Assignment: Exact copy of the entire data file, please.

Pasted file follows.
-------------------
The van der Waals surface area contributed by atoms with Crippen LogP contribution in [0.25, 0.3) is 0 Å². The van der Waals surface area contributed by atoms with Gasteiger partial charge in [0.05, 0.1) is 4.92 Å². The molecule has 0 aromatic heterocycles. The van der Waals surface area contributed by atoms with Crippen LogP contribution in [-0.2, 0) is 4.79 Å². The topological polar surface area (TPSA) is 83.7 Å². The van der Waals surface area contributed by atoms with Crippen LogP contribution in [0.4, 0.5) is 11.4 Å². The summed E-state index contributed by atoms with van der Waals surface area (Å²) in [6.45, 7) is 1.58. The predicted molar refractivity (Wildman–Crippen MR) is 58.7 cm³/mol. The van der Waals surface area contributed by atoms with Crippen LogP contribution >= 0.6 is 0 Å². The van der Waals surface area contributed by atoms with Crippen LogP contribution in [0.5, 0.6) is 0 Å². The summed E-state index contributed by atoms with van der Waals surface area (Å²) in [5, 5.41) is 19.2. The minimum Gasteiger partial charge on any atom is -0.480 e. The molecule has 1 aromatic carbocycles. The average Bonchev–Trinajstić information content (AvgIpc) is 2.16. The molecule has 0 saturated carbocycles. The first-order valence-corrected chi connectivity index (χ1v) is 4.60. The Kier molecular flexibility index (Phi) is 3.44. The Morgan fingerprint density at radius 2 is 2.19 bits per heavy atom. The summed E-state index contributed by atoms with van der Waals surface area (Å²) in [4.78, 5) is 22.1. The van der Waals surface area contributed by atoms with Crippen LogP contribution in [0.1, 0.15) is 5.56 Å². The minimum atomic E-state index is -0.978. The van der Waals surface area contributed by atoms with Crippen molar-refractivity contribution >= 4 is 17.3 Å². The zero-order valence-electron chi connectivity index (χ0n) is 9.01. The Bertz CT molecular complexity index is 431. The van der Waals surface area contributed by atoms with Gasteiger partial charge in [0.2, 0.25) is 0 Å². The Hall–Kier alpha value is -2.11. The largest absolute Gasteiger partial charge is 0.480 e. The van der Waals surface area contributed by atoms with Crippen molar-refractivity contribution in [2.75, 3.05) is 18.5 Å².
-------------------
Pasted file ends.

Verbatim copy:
The van der Waals surface area contributed by atoms with Crippen LogP contribution in [0.25, 0.3) is 0 Å². The van der Waals surface area contributed by atoms with Gasteiger partial charge in [0.05, 0.1) is 4.92 Å². The molecule has 0 aromatic heterocycles. The van der Waals surface area contributed by atoms with Crippen LogP contribution in [-0.2, 0) is 4.79 Å². The topological polar surface area (TPSA) is 83.7 Å². The van der Waals surface area contributed by atoms with Crippen LogP contribution in [0.4, 0.5) is 11.4 Å². The summed E-state index contributed by atoms with van der Waals surface area (Å²) in [6.45, 7) is 1.58. The predicted molar refractivity (Wildman–Crippen MR) is 58.7 cm³/mol. The van der Waals surface area contributed by atoms with Crippen LogP contribution >= 0.6 is 0 Å². The van der Waals surface area contributed by atoms with Crippen LogP contribution in [0.5, 0.6) is 0 Å². The summed E-state index contributed by atoms with van der Waals surface area (Å²) in [5, 5.41) is 19.2. The minimum Gasteiger partial charge on any atom is -0.480 e. The molecule has 1 aromatic carbocycles. The average Bonchev–Trinajstić information content (AvgIpc) is 2.16. The molecule has 0 saturated carbocycles. The first-order valence-corrected chi connectivity index (χ1v) is 4.60. The Kier molecular flexibility index (Phi) is 3.44. The Morgan fingerprint density at radius 2 is 2.19 bits per heavy atom. The summed E-state index contributed by atoms with van der Waals surface area (Å²) in [4.78, 5) is 22.1. The van der Waals surface area contributed by atoms with Crippen LogP contribution in [0.1, 0.15) is 5.56 Å². The minimum atomic E-state index is -0.978. The van der Waals surface area contributed by atoms with Crippen molar-refractivity contribution >= 4 is 17.3 Å². The zero-order valence-electron chi connectivity index (χ0n) is 9.01. The Bertz CT molecular complexity index is 431. The van der Waals surface area contributed by atoms with Gasteiger partial charge in [0.2, 0.25) is 0 Å². The Hall–Kier alpha value is -2.11. The largest absolute Gasteiger partial charge is 0.480 e. The van der Waals surface area contributed by atoms with Crippen molar-refractivity contribution in [2.75, 3.05) is 18.5 Å².